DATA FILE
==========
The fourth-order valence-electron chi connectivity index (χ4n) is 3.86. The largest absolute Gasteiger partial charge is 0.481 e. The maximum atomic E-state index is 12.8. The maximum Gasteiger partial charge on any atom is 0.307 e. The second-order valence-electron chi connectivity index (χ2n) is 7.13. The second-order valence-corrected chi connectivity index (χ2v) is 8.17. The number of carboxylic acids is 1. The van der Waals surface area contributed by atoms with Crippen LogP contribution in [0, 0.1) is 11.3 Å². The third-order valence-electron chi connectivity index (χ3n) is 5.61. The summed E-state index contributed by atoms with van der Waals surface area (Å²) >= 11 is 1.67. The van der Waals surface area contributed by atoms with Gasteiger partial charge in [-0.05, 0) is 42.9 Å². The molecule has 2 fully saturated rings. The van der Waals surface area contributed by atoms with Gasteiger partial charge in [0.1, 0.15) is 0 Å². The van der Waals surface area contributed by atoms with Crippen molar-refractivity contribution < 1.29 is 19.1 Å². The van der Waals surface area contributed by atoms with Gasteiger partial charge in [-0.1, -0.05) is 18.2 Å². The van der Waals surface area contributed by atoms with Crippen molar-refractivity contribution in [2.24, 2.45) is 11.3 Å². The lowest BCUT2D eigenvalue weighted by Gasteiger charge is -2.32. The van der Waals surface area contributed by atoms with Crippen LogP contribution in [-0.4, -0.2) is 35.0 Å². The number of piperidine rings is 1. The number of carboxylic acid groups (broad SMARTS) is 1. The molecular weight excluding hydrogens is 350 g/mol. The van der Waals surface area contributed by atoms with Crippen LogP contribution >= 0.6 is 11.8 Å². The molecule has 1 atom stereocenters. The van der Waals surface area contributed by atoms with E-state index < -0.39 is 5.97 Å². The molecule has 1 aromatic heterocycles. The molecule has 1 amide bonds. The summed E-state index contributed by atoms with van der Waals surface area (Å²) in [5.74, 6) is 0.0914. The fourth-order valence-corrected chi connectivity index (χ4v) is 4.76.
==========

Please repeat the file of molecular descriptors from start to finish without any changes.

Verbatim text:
The fourth-order valence-electron chi connectivity index (χ4n) is 3.86. The largest absolute Gasteiger partial charge is 0.481 e. The maximum atomic E-state index is 12.8. The maximum Gasteiger partial charge on any atom is 0.307 e. The second-order valence-electron chi connectivity index (χ2n) is 7.13. The second-order valence-corrected chi connectivity index (χ2v) is 8.17. The number of carboxylic acids is 1. The van der Waals surface area contributed by atoms with Crippen LogP contribution in [0, 0.1) is 11.3 Å². The third-order valence-electron chi connectivity index (χ3n) is 5.61. The summed E-state index contributed by atoms with van der Waals surface area (Å²) >= 11 is 1.67. The van der Waals surface area contributed by atoms with Gasteiger partial charge in [-0.05, 0) is 42.9 Å². The molecule has 2 fully saturated rings. The van der Waals surface area contributed by atoms with Gasteiger partial charge in [0.1, 0.15) is 0 Å². The van der Waals surface area contributed by atoms with Crippen molar-refractivity contribution < 1.29 is 19.1 Å². The van der Waals surface area contributed by atoms with Gasteiger partial charge in [-0.1, -0.05) is 18.2 Å². The van der Waals surface area contributed by atoms with Crippen molar-refractivity contribution in [2.24, 2.45) is 11.3 Å². The lowest BCUT2D eigenvalue weighted by Gasteiger charge is -2.32. The van der Waals surface area contributed by atoms with Crippen LogP contribution in [-0.4, -0.2) is 35.0 Å². The number of piperidine rings is 1. The number of carboxylic acid groups (broad SMARTS) is 1. The molecular weight excluding hydrogens is 350 g/mol. The van der Waals surface area contributed by atoms with Crippen LogP contribution >= 0.6 is 11.8 Å². The molecule has 1 atom stereocenters. The van der Waals surface area contributed by atoms with E-state index < -0.39 is 5.97 Å². The molecule has 1 aromatic heterocycles. The molecule has 1 amide bonds. The summed E-state index contributed by atoms with van der Waals surface area (Å²) in [5.74, 6) is 0.0914. The fourth-order valence-corrected chi connectivity index (χ4v) is 4.76.